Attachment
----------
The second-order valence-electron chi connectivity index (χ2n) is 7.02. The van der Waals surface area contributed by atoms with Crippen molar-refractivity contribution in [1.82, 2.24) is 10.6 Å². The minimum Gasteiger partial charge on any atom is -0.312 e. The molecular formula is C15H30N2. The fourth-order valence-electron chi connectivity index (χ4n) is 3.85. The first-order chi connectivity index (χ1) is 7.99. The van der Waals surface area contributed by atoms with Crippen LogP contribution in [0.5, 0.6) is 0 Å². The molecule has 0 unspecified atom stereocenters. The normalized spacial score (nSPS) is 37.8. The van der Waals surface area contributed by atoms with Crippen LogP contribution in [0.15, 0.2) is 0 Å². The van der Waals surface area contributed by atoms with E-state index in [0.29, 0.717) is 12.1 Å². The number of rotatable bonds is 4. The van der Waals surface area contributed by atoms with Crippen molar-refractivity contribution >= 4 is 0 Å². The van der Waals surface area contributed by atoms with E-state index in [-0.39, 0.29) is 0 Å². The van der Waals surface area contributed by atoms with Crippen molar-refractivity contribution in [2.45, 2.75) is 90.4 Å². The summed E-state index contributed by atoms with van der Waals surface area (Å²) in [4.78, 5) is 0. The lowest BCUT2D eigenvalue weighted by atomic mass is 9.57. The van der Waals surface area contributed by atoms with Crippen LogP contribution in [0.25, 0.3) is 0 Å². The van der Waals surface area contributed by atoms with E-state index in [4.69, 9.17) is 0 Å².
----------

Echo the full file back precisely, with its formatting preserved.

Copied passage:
The second-order valence-electron chi connectivity index (χ2n) is 7.02. The van der Waals surface area contributed by atoms with Crippen molar-refractivity contribution in [1.82, 2.24) is 10.6 Å². The minimum Gasteiger partial charge on any atom is -0.312 e. The molecular formula is C15H30N2. The fourth-order valence-electron chi connectivity index (χ4n) is 3.85. The first-order chi connectivity index (χ1) is 7.99. The van der Waals surface area contributed by atoms with Crippen LogP contribution in [0.5, 0.6) is 0 Å². The molecule has 0 unspecified atom stereocenters. The normalized spacial score (nSPS) is 37.8. The van der Waals surface area contributed by atoms with Crippen LogP contribution in [0.15, 0.2) is 0 Å². The van der Waals surface area contributed by atoms with E-state index in [0.29, 0.717) is 12.1 Å². The number of rotatable bonds is 4. The van der Waals surface area contributed by atoms with Crippen molar-refractivity contribution >= 4 is 0 Å². The van der Waals surface area contributed by atoms with E-state index in [-0.39, 0.29) is 0 Å². The van der Waals surface area contributed by atoms with Crippen molar-refractivity contribution in [2.45, 2.75) is 90.4 Å². The summed E-state index contributed by atoms with van der Waals surface area (Å²) in [4.78, 5) is 0. The lowest BCUT2D eigenvalue weighted by atomic mass is 9.57. The van der Waals surface area contributed by atoms with Crippen LogP contribution in [0.25, 0.3) is 0 Å². The van der Waals surface area contributed by atoms with E-state index in [4.69, 9.17) is 0 Å².